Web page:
Retailers began charging for plastic bags on January 1 with aim of reducing the volume of non-recyclable waste in the country where around 30-35 billion plastic bags are used annually.
Plastic bag usage in Turkey has dropped by 50 percent since January 1, after retailers began charging for environmentally-damaging plastic bags, the environment and urbanisation minister said on Friday.
Turkey's target is to reduce the plastic bag usage per person –– which is currently 440 annually, by 90 percent to 40 by 2025, Murat Kurum told a meeting on the environmental legislation in the capital Ankara.
Around 30-35 billion of plastic bags are used in Turkey annually, he noted.
Kurum added: "We need to go back to using market nets. We encourage industrialists and manufacturers to make promotions."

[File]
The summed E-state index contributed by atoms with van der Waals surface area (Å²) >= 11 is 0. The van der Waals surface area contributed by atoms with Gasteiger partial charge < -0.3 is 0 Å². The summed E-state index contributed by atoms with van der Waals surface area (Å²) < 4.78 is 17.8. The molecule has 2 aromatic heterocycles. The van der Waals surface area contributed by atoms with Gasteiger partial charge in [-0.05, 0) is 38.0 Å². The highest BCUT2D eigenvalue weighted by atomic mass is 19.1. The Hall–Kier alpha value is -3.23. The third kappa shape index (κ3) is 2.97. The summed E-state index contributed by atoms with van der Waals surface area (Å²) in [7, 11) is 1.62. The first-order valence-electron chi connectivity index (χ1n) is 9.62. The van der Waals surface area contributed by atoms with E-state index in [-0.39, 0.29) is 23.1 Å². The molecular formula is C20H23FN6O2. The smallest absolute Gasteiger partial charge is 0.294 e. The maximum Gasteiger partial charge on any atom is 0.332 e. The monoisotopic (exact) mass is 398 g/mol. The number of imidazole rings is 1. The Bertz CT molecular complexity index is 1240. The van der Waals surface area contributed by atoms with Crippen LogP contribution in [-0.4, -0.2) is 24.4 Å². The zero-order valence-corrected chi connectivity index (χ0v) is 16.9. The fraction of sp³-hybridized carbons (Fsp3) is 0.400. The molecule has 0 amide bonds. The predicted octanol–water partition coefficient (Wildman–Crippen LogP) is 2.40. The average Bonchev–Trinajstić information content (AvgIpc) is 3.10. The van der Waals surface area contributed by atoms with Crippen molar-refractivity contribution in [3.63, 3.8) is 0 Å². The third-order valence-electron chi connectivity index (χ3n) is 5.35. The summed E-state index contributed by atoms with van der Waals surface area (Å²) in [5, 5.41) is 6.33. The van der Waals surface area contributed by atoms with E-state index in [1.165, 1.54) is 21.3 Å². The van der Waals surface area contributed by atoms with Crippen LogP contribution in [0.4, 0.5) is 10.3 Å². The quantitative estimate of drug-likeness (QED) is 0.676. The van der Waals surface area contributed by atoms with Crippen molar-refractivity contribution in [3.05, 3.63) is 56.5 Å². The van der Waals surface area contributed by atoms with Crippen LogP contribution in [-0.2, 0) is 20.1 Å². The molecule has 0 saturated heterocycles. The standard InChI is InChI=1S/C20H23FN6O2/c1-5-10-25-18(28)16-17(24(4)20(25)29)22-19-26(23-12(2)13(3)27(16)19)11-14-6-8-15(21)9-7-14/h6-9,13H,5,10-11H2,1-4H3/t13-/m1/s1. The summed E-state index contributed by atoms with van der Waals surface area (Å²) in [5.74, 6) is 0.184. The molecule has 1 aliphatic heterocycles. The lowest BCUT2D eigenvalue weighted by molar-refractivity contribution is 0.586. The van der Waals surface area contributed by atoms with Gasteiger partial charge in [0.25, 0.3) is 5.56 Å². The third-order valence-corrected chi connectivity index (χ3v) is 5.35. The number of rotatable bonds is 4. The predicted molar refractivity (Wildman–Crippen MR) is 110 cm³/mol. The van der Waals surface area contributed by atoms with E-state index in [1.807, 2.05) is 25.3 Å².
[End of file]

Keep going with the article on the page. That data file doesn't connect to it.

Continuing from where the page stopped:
The main goal is not earning money from the plastic bags, but to prevent ecocide, the minister underlined.
Plastic bags are sold for 0.25 Turkish liras ($0.05), of which 0.10 liras ($0.02) consist of factory cost and 0.15 liras ($0.03) for environmental projects.
Kurum said, "Incomes from plastic bags will be used for several environmental projects such as bike and pedestrian paths, noise barriers and wastewater treatment facilities."
Plastic bags can take up to 1,000 years to biodegrade, according to the Mind Your Waste Foundation.
The foundation has said that as many as 5 trillion plastic bags are produced every year worldwide, only 1 percent of which are recycled.
Turkey also has a zero-waste project, led by Turkish First Lady Emine Erdogan, to reduce the volume of non-recyclable waste.